So there are things in there that you haven't noticed personally, but you can go and see yourself?

JKR: Yes, and that's the magic of the Pensieve, that's what brings it alive. Otherwise it really would just be like a diary, wouldn’t it? Confined to what you remember. But the Pensieve recreates a moment for you, so you could go into your own memory and relive things that you didn't notice the time. It’s somewhere in your head, which I'm sure it is, in all of our brains. I'm sure if you could access it, things that you don't know you remember are all in there somewhere.

Anelli, Melissa and Emerson Spartz. "The Leaky Cauldron and Mugglenet interview Joanne Kathleen Rowling: Part Three," The Leaky Cauldron, 16 July 2005

When one looks into the mirror of Erised, others in the room cannot see what they see. Likewise, people standing in the memory wouldn't be able to either.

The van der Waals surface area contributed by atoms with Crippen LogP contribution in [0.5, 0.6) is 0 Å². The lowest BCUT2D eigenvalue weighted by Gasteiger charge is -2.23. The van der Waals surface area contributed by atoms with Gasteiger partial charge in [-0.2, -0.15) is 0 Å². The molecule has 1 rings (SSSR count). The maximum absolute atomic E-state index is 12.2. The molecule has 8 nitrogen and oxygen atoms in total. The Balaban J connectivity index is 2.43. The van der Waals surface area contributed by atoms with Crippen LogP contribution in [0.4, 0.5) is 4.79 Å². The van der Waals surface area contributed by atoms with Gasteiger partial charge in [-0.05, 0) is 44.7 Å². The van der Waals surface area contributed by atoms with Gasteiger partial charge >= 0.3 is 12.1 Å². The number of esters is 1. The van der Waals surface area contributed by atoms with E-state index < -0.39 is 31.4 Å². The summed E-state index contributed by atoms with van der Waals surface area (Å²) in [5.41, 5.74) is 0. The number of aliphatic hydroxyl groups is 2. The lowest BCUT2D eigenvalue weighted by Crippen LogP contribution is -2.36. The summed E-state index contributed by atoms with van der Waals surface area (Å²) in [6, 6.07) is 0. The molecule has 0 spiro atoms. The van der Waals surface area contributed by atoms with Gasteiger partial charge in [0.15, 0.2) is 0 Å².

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    I'm not sure your quote proves your point. JKR is talking about how realistic Pensieve memories are, not about whether magic contained in the memories like the Mirror continue to affect third parties (I suspect that it doesn't). Sep 11, 2017 at 13:06
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    @TheDarkLord it probably doesnt. When Harry was submerged in the BCJ trial memory, he was 'invisible' to those in the memory, therefore he probably wouldn't be reflected in the mirror either.
    – user68762
    Sep 11, 2017 at 13:29